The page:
Mass communication majors learn about the creation, aesthetics, application and effects of mass media, and graduates often work in journalism, advertising, film or public relations. Some students in major tracks, like advertising, sociology, business or English, might also double major in mass communication to evaluate the effects mass media have on daily life and how that information can be applied to their major field of study. Other students focus entirely on a mass communications major, which allows for a broad range of career options.
Associate degrees or certificates in communications give some career-focused education outside of high school, according to Glendale Community College. These programs prepare students for a wide range of career options, or they can be used to transfer to a four-year college course, if the student desires, for his education goals.
Most mass communications programs take four years and end with a bachelor’s degree. Some universities offer specific “tracks” for their mass communication majors, meaning you can focus on a specific area depending on your career goals. For example, if you wish to work in journalism, you can choose a journalism and new media track, while a student focused on advertising can choose that track, according to Towson University. The U.S. Bureau of Labor Statistics outlines some career options for individuals who study mass communication, and nearly all of them require a four-year bachelor’s degree for entry-level positions.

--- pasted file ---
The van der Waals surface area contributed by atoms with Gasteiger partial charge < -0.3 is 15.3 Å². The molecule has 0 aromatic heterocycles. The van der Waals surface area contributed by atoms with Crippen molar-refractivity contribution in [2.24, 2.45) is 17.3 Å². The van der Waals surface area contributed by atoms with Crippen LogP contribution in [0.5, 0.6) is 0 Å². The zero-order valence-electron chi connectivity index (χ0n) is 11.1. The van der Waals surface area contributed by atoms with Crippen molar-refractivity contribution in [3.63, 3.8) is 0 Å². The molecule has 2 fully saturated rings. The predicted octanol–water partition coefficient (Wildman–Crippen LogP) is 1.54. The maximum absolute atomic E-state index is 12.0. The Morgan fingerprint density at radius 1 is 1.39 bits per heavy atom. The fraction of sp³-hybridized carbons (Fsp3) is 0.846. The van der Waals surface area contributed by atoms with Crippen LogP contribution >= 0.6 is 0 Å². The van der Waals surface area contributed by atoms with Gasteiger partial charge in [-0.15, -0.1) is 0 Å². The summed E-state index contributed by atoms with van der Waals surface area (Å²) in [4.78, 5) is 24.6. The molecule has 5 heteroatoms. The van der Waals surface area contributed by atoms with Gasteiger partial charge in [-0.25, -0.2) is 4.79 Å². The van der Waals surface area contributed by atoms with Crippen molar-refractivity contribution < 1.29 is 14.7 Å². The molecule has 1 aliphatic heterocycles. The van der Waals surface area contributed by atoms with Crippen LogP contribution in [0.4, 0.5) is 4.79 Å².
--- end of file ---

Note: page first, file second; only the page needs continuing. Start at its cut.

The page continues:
Some students majoring in subjects like advertising, anthropology, business, English, film journalism, marketing and public relations can also major in mass communications to gain a broader understanding of how mass media is created and presented. Sometimes core classes for these majors overlap, so only a few extra classes are required to complete the mass communication double major within a four-year bachelor’s degree program.
Students can earn a master’s or doctorate degree in mass communications, each of which should take about 2 years for full-time students. These programs can focus on research or communication studies and further prepare students for media-related careers. Some universities also offer joint or dual degrees, such as a dual law degree and one in mass communication, which takes about 3.5 years.